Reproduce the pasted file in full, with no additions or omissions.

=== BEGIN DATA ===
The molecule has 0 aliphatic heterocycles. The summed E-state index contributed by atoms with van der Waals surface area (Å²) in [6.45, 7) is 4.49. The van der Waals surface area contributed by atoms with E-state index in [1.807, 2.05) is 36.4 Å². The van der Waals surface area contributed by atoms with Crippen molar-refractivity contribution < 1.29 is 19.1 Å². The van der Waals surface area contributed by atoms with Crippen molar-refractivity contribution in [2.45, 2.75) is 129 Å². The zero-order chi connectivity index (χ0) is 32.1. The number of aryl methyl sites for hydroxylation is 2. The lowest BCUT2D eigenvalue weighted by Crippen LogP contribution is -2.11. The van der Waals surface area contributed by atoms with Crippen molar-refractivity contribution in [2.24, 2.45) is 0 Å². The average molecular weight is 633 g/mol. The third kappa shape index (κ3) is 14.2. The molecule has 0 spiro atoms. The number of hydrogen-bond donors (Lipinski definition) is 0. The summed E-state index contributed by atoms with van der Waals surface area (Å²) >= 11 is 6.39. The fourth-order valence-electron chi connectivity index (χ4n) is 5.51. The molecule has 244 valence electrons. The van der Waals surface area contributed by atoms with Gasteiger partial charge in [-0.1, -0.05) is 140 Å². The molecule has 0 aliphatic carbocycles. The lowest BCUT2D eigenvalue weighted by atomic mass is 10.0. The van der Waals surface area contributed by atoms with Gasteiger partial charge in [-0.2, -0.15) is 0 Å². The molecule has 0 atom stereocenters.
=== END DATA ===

The molecule has 0 aliphatic heterocycles. The summed E-state index contributed by atoms with van der Waals surface area (Å²) in [6.45, 7) is 4.49. The van der Waals surface area contributed by atoms with E-state index in [1.807, 2.05) is 36.4 Å². The van der Waals surface area contributed by atoms with Crippen molar-refractivity contribution < 1.29 is 19.1 Å². The van der Waals surface area contributed by atoms with Crippen molar-refractivity contribution in [2.45, 2.75) is 129 Å². The zero-order chi connectivity index (χ0) is 32.1. The number of aryl methyl sites for hydroxylation is 2. The lowest BCUT2D eigenvalue weighted by Crippen LogP contribution is -2.11. The van der Waals surface area contributed by atoms with Crippen molar-refractivity contribution in [2.24, 2.45) is 0 Å². The average molecular weight is 633 g/mol. The third kappa shape index (κ3) is 14.2. The molecule has 0 spiro atoms. The number of hydrogen-bond donors (Lipinski definition) is 0. The summed E-state index contributed by atoms with van der Waals surface area (Å²) >= 11 is 6.39. The fourth-order valence-electron chi connectivity index (χ4n) is 5.51. The molecule has 244 valence electrons. The van der Waals surface area contributed by atoms with Gasteiger partial charge in [-0.1, -0.05) is 140 Å². The molecule has 0 aliphatic carbocycles. The lowest BCUT2D eigenvalue weighted by atomic mass is 10.0. The van der Waals surface area contributed by atoms with Gasteiger partial charge in [-0.2, -0.15) is 0 Å². The molecule has 0 atom stereocenters.